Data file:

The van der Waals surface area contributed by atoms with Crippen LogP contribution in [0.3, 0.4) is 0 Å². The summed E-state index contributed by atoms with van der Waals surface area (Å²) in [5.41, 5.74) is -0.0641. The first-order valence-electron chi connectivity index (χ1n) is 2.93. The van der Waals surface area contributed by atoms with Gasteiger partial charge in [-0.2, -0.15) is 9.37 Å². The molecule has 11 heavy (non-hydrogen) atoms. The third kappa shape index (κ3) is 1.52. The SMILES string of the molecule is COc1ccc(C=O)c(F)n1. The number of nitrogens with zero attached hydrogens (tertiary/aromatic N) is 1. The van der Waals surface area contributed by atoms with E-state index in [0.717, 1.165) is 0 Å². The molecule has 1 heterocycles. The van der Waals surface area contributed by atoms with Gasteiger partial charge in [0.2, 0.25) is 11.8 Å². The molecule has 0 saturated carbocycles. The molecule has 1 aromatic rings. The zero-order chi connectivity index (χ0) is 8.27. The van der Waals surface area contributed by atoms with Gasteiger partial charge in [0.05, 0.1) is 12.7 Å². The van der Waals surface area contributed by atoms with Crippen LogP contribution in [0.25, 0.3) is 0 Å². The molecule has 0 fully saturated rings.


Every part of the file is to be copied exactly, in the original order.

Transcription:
The van der Waals surface area contributed by atoms with Crippen LogP contribution in [0.3, 0.4) is 0 Å². The summed E-state index contributed by atoms with van der Waals surface area (Å²) in [5.41, 5.74) is -0.0641. The first-order valence-electron chi connectivity index (χ1n) is 2.93. The van der Waals surface area contributed by atoms with Gasteiger partial charge in [-0.2, -0.15) is 9.37 Å². The molecule has 11 heavy (non-hydrogen) atoms. The third kappa shape index (κ3) is 1.52. The SMILES string of the molecule is COc1ccc(C=O)c(F)n1. The number of nitrogens with zero attached hydrogens (tertiary/aromatic N) is 1. The van der Waals surface area contributed by atoms with E-state index in [0.717, 1.165) is 0 Å². The molecule has 1 heterocycles. The van der Waals surface area contributed by atoms with Gasteiger partial charge in [0.2, 0.25) is 11.8 Å². The molecule has 0 saturated carbocycles. The molecule has 1 aromatic rings. The zero-order chi connectivity index (χ0) is 8.27. The van der Waals surface area contributed by atoms with Gasteiger partial charge in [0.05, 0.1) is 12.7 Å². The van der Waals surface area contributed by atoms with Crippen LogP contribution in [0.25, 0.3) is 0 Å². The molecule has 0 fully saturated rings.